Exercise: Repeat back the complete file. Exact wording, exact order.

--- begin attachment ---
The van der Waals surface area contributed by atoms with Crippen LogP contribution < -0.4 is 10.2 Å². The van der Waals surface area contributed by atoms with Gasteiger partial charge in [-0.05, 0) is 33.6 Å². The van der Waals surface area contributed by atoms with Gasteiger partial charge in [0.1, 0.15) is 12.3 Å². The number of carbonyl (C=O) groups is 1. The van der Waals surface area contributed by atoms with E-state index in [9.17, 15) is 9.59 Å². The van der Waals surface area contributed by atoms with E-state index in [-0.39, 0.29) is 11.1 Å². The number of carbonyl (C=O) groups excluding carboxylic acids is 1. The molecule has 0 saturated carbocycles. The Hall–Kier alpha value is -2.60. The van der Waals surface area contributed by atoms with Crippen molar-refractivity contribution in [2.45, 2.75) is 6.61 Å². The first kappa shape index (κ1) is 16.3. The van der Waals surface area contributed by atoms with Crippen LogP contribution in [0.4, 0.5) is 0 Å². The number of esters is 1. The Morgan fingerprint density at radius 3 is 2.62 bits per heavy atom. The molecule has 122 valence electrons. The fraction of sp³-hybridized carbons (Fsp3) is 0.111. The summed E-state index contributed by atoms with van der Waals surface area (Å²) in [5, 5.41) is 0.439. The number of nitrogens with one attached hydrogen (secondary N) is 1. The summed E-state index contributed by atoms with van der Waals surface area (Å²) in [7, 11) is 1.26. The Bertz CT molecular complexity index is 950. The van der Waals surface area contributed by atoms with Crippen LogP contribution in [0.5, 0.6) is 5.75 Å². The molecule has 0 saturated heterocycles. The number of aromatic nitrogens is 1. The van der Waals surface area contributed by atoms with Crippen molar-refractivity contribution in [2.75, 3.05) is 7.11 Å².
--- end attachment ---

The van der Waals surface area contributed by atoms with Crippen LogP contribution < -0.4 is 10.2 Å². The van der Waals surface area contributed by atoms with Gasteiger partial charge in [-0.05, 0) is 33.6 Å². The van der Waals surface area contributed by atoms with Gasteiger partial charge in [0.1, 0.15) is 12.3 Å². The number of carbonyl (C=O) groups is 1. The van der Waals surface area contributed by atoms with E-state index in [9.17, 15) is 9.59 Å². The van der Waals surface area contributed by atoms with E-state index in [-0.39, 0.29) is 11.1 Å². The number of carbonyl (C=O) groups excluding carboxylic acids is 1. The molecule has 0 saturated carbocycles. The Hall–Kier alpha value is -2.60. The van der Waals surface area contributed by atoms with Crippen molar-refractivity contribution in [2.45, 2.75) is 6.61 Å². The first kappa shape index (κ1) is 16.3. The van der Waals surface area contributed by atoms with Crippen LogP contribution in [0.4, 0.5) is 0 Å². The number of esters is 1. The Morgan fingerprint density at radius 3 is 2.62 bits per heavy atom. The molecule has 122 valence electrons. The fraction of sp³-hybridized carbons (Fsp3) is 0.111. The summed E-state index contributed by atoms with van der Waals surface area (Å²) in [5, 5.41) is 0.439. The number of nitrogens with one attached hydrogen (secondary N) is 1. The summed E-state index contributed by atoms with van der Waals surface area (Å²) in [7, 11) is 1.26. The Bertz CT molecular complexity index is 950. The van der Waals surface area contributed by atoms with Crippen LogP contribution in [0.5, 0.6) is 5.75 Å². The molecule has 0 saturated heterocycles. The number of aromatic nitrogens is 1. The van der Waals surface area contributed by atoms with Crippen molar-refractivity contribution in [2.75, 3.05) is 7.11 Å².